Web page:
Geologic Resources:  American MastodonGeologic Resources:  American Mastodon
American Mastodon (Mammut americanum) skeleton from St. Helena Island, South Carolina, USA.  This was a very large grassland herbivore of the Pleistocene Epoch.   This species was the largest of the mammoths and is displayed at the Amherst College Museum of Natural History, Amherst, Massachusetts, USA.   It stood approximately 8-10 feet (2.5-3 meters) tall and weighed 4-6 tons (3,500-5,400 kg.).   Here, it is displayed between fossil skeletons of a cave bear (Ursus spelaeus) and a Columbian mammoth (Mammuthus columbi).   Photo by Flo Bruehl, October 29, 2006.


Sabertoothed cat (Smilodon californicus) skeleton from Rancho La Brea, California, USA.  This was a fierce predatory carnivore  of the Pleistocene Epoch.   The erected fossilized skeleton and a sketch are displayed at the Amherst College Museum of Natural History, Amherst, Massachusetts, USA.   It stood approximately 3 feet (0.9 meters) tall, 4-5 feet (1.2-1.5 meters) long, and weighed 440 pounds (200 kg.).   Here, the fossil skeleton is displayed in front of fossil skeletons of a Columbian Mammoth (Mammuthus columbi) and a Mastodon (Mammut americanum).   Photo by Flo Bruehl, October 29, 2006.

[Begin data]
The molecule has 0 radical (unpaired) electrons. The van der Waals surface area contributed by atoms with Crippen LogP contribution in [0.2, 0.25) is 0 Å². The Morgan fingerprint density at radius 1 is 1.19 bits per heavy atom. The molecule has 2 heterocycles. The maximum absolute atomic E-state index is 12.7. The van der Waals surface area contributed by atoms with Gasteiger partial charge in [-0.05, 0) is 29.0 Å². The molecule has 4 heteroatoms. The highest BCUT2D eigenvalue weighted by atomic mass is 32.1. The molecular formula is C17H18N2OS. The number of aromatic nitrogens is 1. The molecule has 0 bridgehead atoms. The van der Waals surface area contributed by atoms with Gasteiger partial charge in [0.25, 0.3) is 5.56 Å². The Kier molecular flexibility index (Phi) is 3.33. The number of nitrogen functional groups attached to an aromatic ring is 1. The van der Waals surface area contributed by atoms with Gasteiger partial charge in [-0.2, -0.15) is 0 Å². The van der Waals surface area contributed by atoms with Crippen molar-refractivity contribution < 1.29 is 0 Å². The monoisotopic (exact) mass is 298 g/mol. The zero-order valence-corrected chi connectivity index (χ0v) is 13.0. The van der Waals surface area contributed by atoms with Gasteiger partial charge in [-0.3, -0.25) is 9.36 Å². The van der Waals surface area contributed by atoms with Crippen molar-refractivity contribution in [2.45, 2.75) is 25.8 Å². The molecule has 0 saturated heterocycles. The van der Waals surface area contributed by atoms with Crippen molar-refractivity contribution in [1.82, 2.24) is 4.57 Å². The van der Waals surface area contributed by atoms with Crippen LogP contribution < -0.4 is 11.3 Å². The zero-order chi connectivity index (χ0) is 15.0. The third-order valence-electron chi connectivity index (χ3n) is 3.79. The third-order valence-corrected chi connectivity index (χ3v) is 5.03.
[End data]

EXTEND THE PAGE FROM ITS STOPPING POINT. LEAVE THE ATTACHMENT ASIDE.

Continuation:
Geologic Resources:  Ursus spelaeus (cave bear)Geologic Resources:  Ursus spelaeus (cave bear)
Cave bear (Ursus spelaeus) skeleton from Rotelstein, Austria.  This was a an omnivore, feeding on herbs, berries, and also honey, and occasionally small animals.   The erected fossilized skeleton and a sketch are displayed at the Amherst College Museum of Natural History, Amherst, Massachusetts, USA.   It was a large bear, approximately 30% bigger than the modern Brown Bear.   Here, the fossil skeleton is displayed in front of fossil skeletons of a Mastodon (Mammut americanum) and a Columbian Mammoth (Mammuthus columbi).   It lived during the Pleistocene Epoch and became extinct around 10,000 years ago.   Photo by Flo Bruehl, October 29, 2006.

Geologic Resources:  Pleistocene horse (Equus scotti)Geologic Resources:  Pleistocene horse (Equus scotti)
Pleistocene horse (Equus scotti) skeleton from Rock Creek, Texas, USA.   Equus scotti is an extinct horse species that was Native to North America during the Pleistocene Epoch.   It was descended from Old World horses that crossed over the Bering land bridge from the Eurasian continent several million years ago.   The fossil skeleton and sketch are as exhibited at the Amherst College Museum of Natural History, Amherst, Massachusetts, USA.   Photo by Flo Bruehl, October 29, 2006.

 

   
      For more about prehistoric life go to our pages:

If you're looking for resources for geoprofessionals try our Resources Page.   Or if you're looking for books, computers, software and electronics try our Amazon Affiliate Store.   Much of the background information about prehistoric animals was obtained at the websites Enchanted Learning and Wikipedia.   Welcome to Dinosaur State Park is a website for Dinosaur State Park, Rocky Hill, Connecticut.